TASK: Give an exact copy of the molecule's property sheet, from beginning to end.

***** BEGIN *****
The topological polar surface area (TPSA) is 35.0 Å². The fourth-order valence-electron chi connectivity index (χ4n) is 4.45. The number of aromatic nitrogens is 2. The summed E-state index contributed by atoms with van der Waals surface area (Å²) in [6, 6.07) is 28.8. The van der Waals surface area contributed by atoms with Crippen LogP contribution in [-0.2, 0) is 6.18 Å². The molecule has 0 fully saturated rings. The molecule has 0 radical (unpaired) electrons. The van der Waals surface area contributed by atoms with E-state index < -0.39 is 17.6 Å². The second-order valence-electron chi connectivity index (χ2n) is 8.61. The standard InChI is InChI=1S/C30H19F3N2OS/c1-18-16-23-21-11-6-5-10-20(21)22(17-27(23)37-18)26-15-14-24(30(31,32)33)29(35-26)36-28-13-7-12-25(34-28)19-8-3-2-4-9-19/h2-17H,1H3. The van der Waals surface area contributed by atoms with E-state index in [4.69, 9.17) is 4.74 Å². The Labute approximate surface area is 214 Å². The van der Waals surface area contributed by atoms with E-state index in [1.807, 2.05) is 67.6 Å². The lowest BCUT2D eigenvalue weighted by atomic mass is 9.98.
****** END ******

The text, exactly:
The topological polar surface area (TPSA) is 35.0 Å². The fourth-order valence-electron chi connectivity index (χ4n) is 4.45. The number of aromatic nitrogens is 2. The summed E-state index contributed by atoms with van der Waals surface area (Å²) in [6, 6.07) is 28.8. The van der Waals surface area contributed by atoms with Crippen LogP contribution in [-0.2, 0) is 6.18 Å². The molecule has 0 fully saturated rings. The molecule has 0 radical (unpaired) electrons. The van der Waals surface area contributed by atoms with E-state index < -0.39 is 17.6 Å². The second-order valence-electron chi connectivity index (χ2n) is 8.61. The standard InChI is InChI=1S/C30H19F3N2OS/c1-18-16-23-21-11-6-5-10-20(21)22(17-27(23)37-18)26-15-14-24(30(31,32)33)29(35-26)36-28-13-7-12-25(34-28)19-8-3-2-4-9-19/h2-17H,1H3. The van der Waals surface area contributed by atoms with E-state index in [4.69, 9.17) is 4.74 Å². The Labute approximate surface area is 214 Å². The van der Waals surface area contributed by atoms with E-state index in [1.807, 2.05) is 67.6 Å². The lowest BCUT2D eigenvalue weighted by atomic mass is 9.98.